Much discussion has arisen on whether or not FX spot contracts relating to currencies are to be considered as financial instruments as defined under the Markets in Financial Instrument Directive1 (the “MiFID”). This lack of a clear and harmonized definition as to which instruments should be considered as FX financial instruments has led to market uncertainty with regard to regulatory requirements, particularly with respect to proper adherence with the reporting requirements imposed under the European Market Infrastructure Regulation (the “EM IR”)2.
MiFID FX spot contracts relating currencies
The foreign exchange (FX) market is one of the largest financial markets in the world. It is the market in which participants are able to buy, sell, exchange and speculate on currencies. Transactions in FX are performed to fulfill a number of functions including for hedging foreign currency risk for financial assets or commercial contracts or investment or speculation in foreign currency. Different financial instruments are used to execute FX transactions including but not limited to swaps, options, forwards, and spots.
The regulation of FX financial instruments and markets has been flagged as raising regulatory uncertainties at an EU level. This article is to provide an update on the key issues that have come to light.
MiFID I establishes the general framework regulating financial markets in the European Union. However, the financial crisis has exposed weaknesses in the functioning and in the transparency of financial markets, thus, the discovered need to strengthen the framework for the regulation of markets in financial instruments, particularly the need to increase transparency, better protection to investors, reinforce confidence, address unregulated areas, and ensure that supervisors are granted adequate powers to fulfil their tasks 3.
The financial crisis also led the leaders of the Group of Twenty (G20) nations to highlight the necessity of introducing a series of measures to improve counterparty risk management and increase the transparency of the over-the-counter (“OTC”) derivatives market. This resulted in the adoption of EMIR in 2012, which was specifically designed to reduce the counterpart risk of OTCs and increase transparency within the markets, through reporting obligations.
Point (4) of Section C of Annex I to MiFID defines financial instruments as “Options, futures, swaps, forward rate agreements and any other derivative contracts relating to securities, currencies, interest rates or yields or other derivatives instruments, financial indices or financial measures which may be settled physically or in cash”4. In the Commission Q&A on MiFID5 it was stipulated that spot FX contracts are not considered to be financial instruments for the purposes of MiFID6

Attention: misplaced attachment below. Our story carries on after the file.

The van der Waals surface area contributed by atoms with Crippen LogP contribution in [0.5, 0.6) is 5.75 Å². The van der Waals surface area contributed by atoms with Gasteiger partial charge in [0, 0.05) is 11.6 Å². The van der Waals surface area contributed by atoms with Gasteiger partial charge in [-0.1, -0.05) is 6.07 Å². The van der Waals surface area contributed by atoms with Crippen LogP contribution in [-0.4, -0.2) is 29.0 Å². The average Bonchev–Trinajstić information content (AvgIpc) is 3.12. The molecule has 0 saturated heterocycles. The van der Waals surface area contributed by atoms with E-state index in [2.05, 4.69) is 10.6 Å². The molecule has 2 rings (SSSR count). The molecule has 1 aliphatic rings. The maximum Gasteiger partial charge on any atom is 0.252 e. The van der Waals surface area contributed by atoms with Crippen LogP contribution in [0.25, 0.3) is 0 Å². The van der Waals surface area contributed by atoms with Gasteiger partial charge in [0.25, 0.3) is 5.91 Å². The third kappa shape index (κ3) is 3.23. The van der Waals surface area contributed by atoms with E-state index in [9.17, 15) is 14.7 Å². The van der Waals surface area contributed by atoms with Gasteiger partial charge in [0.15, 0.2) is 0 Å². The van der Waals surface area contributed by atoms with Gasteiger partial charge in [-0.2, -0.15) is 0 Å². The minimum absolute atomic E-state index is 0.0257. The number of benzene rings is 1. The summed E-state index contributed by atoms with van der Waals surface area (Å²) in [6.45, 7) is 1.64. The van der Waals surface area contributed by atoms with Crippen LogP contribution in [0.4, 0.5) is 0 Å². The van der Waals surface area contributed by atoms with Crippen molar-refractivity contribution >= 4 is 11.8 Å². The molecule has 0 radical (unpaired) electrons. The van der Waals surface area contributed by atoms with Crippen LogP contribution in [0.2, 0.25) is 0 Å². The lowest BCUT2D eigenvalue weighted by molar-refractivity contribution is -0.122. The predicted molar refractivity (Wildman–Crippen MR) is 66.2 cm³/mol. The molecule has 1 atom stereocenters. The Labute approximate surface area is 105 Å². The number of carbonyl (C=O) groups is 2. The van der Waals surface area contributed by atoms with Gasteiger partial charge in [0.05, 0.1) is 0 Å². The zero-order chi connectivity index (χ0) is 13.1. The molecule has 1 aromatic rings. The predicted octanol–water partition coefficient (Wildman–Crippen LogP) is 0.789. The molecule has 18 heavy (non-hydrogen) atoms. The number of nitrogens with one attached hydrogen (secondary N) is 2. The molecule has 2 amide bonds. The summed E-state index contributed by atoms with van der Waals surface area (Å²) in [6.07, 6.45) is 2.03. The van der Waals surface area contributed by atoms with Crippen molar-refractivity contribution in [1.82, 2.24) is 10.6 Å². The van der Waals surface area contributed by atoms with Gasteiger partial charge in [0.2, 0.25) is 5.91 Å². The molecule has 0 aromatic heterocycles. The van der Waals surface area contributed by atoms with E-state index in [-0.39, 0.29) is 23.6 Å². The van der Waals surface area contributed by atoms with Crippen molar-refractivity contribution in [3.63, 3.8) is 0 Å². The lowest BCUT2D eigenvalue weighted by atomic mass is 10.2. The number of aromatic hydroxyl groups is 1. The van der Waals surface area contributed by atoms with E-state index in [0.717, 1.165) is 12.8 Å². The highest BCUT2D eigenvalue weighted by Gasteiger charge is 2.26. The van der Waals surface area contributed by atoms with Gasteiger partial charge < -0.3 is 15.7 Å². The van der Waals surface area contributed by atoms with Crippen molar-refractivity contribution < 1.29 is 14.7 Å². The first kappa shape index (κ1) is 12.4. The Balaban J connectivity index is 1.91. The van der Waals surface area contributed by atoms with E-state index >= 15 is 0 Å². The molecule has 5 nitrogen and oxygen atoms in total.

The lack of harmonization in respect of the financial instruments definition particularly in respect of spot FX contracts has been raised by the European Securities and Markets Authority (“ESMA”) as potentially leading to an inconsistent application of MiFID, EMIR7, and potentially other EU legislation that rely on the MiFID definition of financial instruments.
The issue that arose with the different legislations in force is that of determining when an FX contract is a currency payment or FX spot contract on the one hand, or an FX forward contract on the other. The main distinction being the fine line in settlement delivery date in respect of an FX spot and an FX derivative.
ESMA argued that “Differences in the definitions of what constitutes a derivative or derivative contract will result in the inconsistent application of EMIR, whose primary objective is regulating derivatives transactions”8 and urged “that for ensuring a consistent application of EMIR it is essential that the references to the MiFID definitions in the context of EMIR are clarified”9.
An analysis carried out by ESMA found that it is not controversial that contracts that settle within two (2) trading days are considered spot contracts and that contracts that settle after seven (7) trading days are FX forwards. However, some member states consider that contracts that settle up to seven (7) days are not to be deemed to be derivative contracts. For contracts which have a settlement date between three (3) and seven (7) trading days, there are different definitions adopted by the different Member States to determine whether or not such contracts are derivative contracts for the purposes of the definition provided by MiFID. 10
During the public consultation and also during certain European Securities Committee meetings, a broad consensus appeared to have been reached in relation to the definition of an FX spot contract 11, which included the following:
- a T+2 settlement period should be used to define FX spot contracts for European and other major currency pairs and the standard delivery period for all other currency pairs;
- to use the “standard delivery period” for all other currency pairs to define a FX spot contract;
- where contracts for the exchange of currencies are used for the sale of a transferable security, the accepted market settlement period of that security should be used to define an FX spot contract, subject to a five (5) day cap; and
- an FX contract that is used as a means of payment to facilitate payment for goods and services should also be considered to be an FX spot
Future Legislative Change – MiFID II
Omnibus I (Directive 2010/78/EU) introduced a sunset clause in Article 64a of MIFID I which provides that “the powers conferred on the Commission in Article 64 to adopt implementing measures that remain after the entry into force of the Lisbon Treaty on 1 December 2009 shall cease to apply on 1 December 2012“.
The clarifications on FX financial instruments as broadly agreed to will therefore be implemented through MiFID II.
MiFID II is to come into effect as from 3 January 2017.
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